Coming into 2021, the 49ers had lofty expectations for the season. The front office was able to re-sign most of the team’s key free agents, and it felt like momentum was building for another deep playoff run in the Bay Area.
Vegas Sportsbooks pegged the 49ers as one of the betting favorites to represent the NFC in the Super Bowl in Los Angeles, but the shine has quickly worn off after six weeks. San Francisco sits at 2-3, coming off three-straight losses against potential playoff contenders.
Jimmy Garoppolo has already missed a game, George Kittle’s on injured reserve, Raheem Mostert and Jason Verrett are done for the season, and this 49ers’ roster has more holes than many saw before the season began.
It’s right about now when the genuine playoff contenders start to separate themselves from the rest of the pack. But, unfortunately, the sad reality for Kyle Shanahan’s team is that they aren’t a part of that conversation yet.
Can that change as the season goes on? Sure, but right now, they’re on the outside looking in.
Shanahan has a losing career record and has missed the playoffs in three of his four seasons with San Francisco. Any competitive individual would look around at their coaching contemporaries with better records and pursue winning at all costs — even if it slows the development of rookie quarterback Trey Lance.
At this point, the 49ers’ head coach firmly believes that Jimmy Garoppolo — when healthy — is the team’s starting quarterback and gives them the best chance to win at this moment.
Is the 49ers’ headman right in that line of thinking? Probably.
While Trey Lance showed more promise as his first start in Arizona went on, I believe that Shanahan doesn’t fully trust him to lead the offense in games that the 49ers have to win.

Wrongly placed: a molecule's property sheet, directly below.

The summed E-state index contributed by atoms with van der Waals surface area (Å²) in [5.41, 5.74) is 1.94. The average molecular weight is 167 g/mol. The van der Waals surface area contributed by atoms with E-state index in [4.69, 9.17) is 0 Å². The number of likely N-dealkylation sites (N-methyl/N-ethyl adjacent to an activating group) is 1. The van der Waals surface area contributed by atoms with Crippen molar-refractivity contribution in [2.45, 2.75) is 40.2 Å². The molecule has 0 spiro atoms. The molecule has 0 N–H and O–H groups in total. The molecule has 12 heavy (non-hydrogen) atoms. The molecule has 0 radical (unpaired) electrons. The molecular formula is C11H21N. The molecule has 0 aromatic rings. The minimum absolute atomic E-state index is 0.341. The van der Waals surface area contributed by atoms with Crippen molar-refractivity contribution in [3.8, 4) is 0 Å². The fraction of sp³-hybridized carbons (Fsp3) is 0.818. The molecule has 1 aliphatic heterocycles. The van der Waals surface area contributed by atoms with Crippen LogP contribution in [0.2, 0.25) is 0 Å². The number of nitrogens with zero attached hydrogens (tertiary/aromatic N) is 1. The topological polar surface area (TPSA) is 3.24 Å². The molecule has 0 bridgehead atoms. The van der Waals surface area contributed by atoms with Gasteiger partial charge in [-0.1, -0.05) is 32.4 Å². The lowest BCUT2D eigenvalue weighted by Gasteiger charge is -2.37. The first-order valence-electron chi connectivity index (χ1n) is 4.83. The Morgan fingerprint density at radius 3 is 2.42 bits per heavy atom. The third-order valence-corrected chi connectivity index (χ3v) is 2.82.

Even though Lance provides the rushing upside over incumbent Jimmy Garoppolo, I think Shanahan believes that Garoppolo provides a higher baseline in the passing attack — which is ultimately what it takes to win in the NFL.
But this is where the problem lies. The 49ers are trying to juggle multiple goals this season, and I believe that it’ll ultimately cost them long-term. San Francisco’s in win-now mode as they’re in Year 5 of the Shanahan-Lynch regime with the pressure to win growing with each passing day, but also pseudo-rebuilding their roster around 21-year-old Trey Lance.
In the bigger picture, Kyle Shanahan’s legacy as the 49ers’ head coach is going to be directly tied to the development and success of Trey Lance. While Shanahan doesn’t want the stain of another losing season on his coaching resume, I also think he’s hindering his team’s future success by not starting Trey Lance.
I’m firmly in the camp of “play your rookie quarterback through the lumps” because I don’t think there’s a substitute for real game repetitions. In Lance’s case, he has not played much football, given that his 2020 season was canceled and his last full season was nearly two years ago.
Trey Lance doesn’t need to be holding a clipboard and watching Jimmy Garoppolo from the sidelines. He’s going to improve by playing in these pivotal games and using that valuable experience as the season goes on.
Will there be mistakes along the way? Of course. But Shanahan has to realize that his team is not talented enough to make a deep playoff run this season, and so his goal should be to give Trey Lance valuable playing time.
Does this mean that they can’t make the playoffs in 2021 with Trey Lance? Of course not.
49ers still have 12 games remaining and have the 5th-easiest schedule moving forward, per Football Outsiders. They still have four divisional games remaining, including two matchups vs. Rams.
DeMeco Ryans’ bunch has been playing lights out defense outside of a half against Aaron Rodgers and a quarter against Jared Goff, so the offense just needs to hold its end of the bargain for this team to win some games.
If Trey Lance continues to improve the more he plays (like some of the other rookie quarterbacks from this class), then the 49ers should be able to stack wins and be in the mix for a playoff spot.
This would be the best-case outcome for Shanahan and Co. — a playoff berth and a developmental year for their rookie quarterback. The worst outcome would be to play Jimmy Garoppolo as the starter and narrowly miss the playoffs.
Playing Lance as the starter would also take some of the public pressure off of the 49ers. It would be viewed as a developmental season and something to build on for 2022. Playing Garoppolo invites more criticism if Shanahan can’t lead this team to the playoffs.
Sometimes, goals change on the fly. The season hasn’t entirely gone as expected so far, and an injury to Jimmy Garoppolo has opened the door for a Trey Lance start. Shanahan should swing that door wide open and play Lance from here on out.